The HVAC system is perhaps the most vital system in any residence. More than half of all residential energy costs go toward keeping a residence at a comfortable temperature, according to the U.S. Department of Energy (DOE). For the elderly, a properly operating HVAC system is vital year-round. The risk of hypothermia increases significantly as people age. Seniors can succumb to hypothermia at temperatures as high as 65 degrees Fahrenheit.
In addition to the importance of knowing they can rely on a properly functioning system, replacing an HVAC system is one of the most substantial costs for any building owner. Inspecting a HVAC system will identify potential problems before they become costly repairs, and routine inspections can extend the useful life of components. Property inspectors provide that healthy dose of prevention for building owners. Here are a few items HVAC system inspections should cover:
Electrical system and components
Problems with the electrical system or improper installations can result in damage to costly HVAC system parts or building fires. All inspections should include a check of the overcurrent protection device. Property inspectors should ensure that the system is properly grounded and that the service conductor and service disconnect are in good order. All connections need to be working properly and tightly in place. Inspectors should visually check all electrical components for damage, missing pieces, or deterioration due to age.
Air ducts, vents, plenum, and grills
Property inspectors should conduct a thorough visual inspection of all air distribution parts for leaks, rust, damage, and signs of condensation. They should test each room to be sure they are getting the correct amount of air. Non-zoned systems need to have equal air distribution; zoned systems do not necessarily have to have equal air distribution. Sheet metal ducts should be inspected for proper seals where accessible. Any flex needs adequate support, and there should be no sharp turns that will result in restricted airflow. Inspectors should check that all materials are up to code.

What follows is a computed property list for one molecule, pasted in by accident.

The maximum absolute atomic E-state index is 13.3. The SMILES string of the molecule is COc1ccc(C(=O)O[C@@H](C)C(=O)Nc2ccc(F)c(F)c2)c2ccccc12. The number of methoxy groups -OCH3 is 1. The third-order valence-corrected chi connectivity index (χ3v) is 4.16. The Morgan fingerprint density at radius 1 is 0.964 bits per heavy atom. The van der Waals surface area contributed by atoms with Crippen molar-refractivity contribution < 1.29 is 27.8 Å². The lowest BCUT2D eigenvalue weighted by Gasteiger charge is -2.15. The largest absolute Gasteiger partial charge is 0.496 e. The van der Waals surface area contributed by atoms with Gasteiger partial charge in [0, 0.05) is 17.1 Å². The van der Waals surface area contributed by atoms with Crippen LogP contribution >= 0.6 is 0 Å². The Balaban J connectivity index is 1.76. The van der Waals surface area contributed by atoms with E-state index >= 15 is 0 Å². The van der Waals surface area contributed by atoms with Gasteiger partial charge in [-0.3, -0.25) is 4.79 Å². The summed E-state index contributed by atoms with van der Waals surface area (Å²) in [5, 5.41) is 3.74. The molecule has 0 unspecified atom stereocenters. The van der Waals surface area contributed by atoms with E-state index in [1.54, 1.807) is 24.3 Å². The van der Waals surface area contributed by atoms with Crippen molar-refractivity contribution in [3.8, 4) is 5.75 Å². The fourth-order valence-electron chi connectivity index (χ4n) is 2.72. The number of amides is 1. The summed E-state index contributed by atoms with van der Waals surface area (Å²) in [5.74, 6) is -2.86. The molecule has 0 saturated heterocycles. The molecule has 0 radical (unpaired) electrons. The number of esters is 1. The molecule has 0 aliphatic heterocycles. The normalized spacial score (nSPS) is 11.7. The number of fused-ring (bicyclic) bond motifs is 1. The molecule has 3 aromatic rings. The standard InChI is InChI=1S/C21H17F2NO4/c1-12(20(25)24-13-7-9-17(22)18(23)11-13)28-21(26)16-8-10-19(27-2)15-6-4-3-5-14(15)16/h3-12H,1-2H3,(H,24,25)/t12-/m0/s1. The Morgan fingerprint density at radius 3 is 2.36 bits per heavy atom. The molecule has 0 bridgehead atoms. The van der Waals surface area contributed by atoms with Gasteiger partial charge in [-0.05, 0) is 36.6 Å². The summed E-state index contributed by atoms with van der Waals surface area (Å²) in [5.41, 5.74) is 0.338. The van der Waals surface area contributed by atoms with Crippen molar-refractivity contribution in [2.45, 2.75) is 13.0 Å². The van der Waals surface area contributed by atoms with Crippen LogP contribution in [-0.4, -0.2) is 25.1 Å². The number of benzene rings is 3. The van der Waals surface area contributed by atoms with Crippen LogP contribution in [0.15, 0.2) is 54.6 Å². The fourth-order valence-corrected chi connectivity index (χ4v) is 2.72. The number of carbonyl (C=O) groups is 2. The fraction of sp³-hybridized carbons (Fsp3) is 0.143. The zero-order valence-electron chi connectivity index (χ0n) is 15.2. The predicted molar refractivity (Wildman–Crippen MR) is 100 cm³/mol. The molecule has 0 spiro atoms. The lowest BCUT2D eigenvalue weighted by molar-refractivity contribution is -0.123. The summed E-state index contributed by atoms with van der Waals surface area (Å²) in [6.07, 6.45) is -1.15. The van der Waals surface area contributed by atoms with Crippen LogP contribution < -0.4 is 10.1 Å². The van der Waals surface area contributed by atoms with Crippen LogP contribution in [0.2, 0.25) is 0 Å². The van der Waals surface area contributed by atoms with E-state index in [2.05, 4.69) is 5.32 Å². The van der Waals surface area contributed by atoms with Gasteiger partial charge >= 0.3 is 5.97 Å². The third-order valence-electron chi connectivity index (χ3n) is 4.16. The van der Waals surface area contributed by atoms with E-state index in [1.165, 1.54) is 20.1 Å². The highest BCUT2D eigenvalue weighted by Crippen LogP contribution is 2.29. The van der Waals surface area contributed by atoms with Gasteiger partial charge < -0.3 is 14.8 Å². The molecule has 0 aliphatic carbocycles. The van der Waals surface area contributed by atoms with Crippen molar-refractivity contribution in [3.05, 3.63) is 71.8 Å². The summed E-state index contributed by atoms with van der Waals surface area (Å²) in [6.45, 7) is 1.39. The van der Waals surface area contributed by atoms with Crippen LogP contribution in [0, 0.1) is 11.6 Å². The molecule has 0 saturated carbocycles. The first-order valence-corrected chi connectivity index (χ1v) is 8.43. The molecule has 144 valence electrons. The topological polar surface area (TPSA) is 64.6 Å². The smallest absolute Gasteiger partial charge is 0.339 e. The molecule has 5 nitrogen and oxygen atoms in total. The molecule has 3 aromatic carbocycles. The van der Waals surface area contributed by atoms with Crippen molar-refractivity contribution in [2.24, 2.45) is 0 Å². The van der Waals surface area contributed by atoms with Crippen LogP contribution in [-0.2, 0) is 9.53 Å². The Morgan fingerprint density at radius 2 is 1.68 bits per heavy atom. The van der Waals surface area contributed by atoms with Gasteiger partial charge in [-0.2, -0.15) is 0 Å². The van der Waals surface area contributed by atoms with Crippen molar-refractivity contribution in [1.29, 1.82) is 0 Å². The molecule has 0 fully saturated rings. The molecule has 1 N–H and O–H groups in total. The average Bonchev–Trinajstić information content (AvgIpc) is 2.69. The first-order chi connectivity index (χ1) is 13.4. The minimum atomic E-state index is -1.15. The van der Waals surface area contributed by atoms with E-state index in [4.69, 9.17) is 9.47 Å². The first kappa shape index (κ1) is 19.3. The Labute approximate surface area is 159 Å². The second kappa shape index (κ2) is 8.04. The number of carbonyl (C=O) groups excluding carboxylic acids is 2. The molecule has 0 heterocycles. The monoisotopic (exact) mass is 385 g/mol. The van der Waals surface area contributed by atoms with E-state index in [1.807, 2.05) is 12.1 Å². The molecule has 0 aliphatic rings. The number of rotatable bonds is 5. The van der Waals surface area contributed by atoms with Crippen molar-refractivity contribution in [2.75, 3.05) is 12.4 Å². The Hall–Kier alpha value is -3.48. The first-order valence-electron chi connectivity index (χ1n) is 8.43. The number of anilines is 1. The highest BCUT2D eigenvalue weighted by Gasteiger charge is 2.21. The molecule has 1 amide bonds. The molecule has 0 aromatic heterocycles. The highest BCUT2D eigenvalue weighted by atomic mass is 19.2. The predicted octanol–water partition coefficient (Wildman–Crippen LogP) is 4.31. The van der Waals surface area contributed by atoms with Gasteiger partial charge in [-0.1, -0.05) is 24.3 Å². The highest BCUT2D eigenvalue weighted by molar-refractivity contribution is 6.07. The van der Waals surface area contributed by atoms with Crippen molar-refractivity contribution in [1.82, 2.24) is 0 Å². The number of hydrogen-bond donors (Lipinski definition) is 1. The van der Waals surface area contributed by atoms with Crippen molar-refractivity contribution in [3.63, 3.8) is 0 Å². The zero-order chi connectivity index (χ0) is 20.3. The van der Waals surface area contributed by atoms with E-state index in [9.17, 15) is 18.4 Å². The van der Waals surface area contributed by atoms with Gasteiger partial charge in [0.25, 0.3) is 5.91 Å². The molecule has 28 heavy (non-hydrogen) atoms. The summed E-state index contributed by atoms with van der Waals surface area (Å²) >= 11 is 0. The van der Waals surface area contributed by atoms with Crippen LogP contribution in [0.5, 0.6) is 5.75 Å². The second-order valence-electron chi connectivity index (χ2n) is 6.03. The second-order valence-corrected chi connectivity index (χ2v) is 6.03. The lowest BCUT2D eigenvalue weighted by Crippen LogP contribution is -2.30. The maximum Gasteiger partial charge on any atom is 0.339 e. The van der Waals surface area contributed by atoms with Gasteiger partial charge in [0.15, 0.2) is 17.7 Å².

One of the main systems of any HVAC system consists of the compressor, refrigeration lines, condensation pan and drain lines, and evaporator coil. It is vital to confirm that the compressor is level in all directions. It needs to be located away from the dryer exhaust or any expulsion of hot air. The fins should be inspected for dents or any items that might obstruct airflow. The coil should be clean and rust-free. Refrigeration lines should be free of any kinks, leaks, or corrosion. All insulation should be visually inspected where accessible.
In addition to the aforementioned areas, property inspectors should check the thermostat for proper operation. They should measure the temperature drop between the air supply from the evaporator and the return air. If possible, inspectors should determine the date of the most recent inspection. If the last inspection was more than six months ago, their report should recommend having an HVAC professional conduct a service call.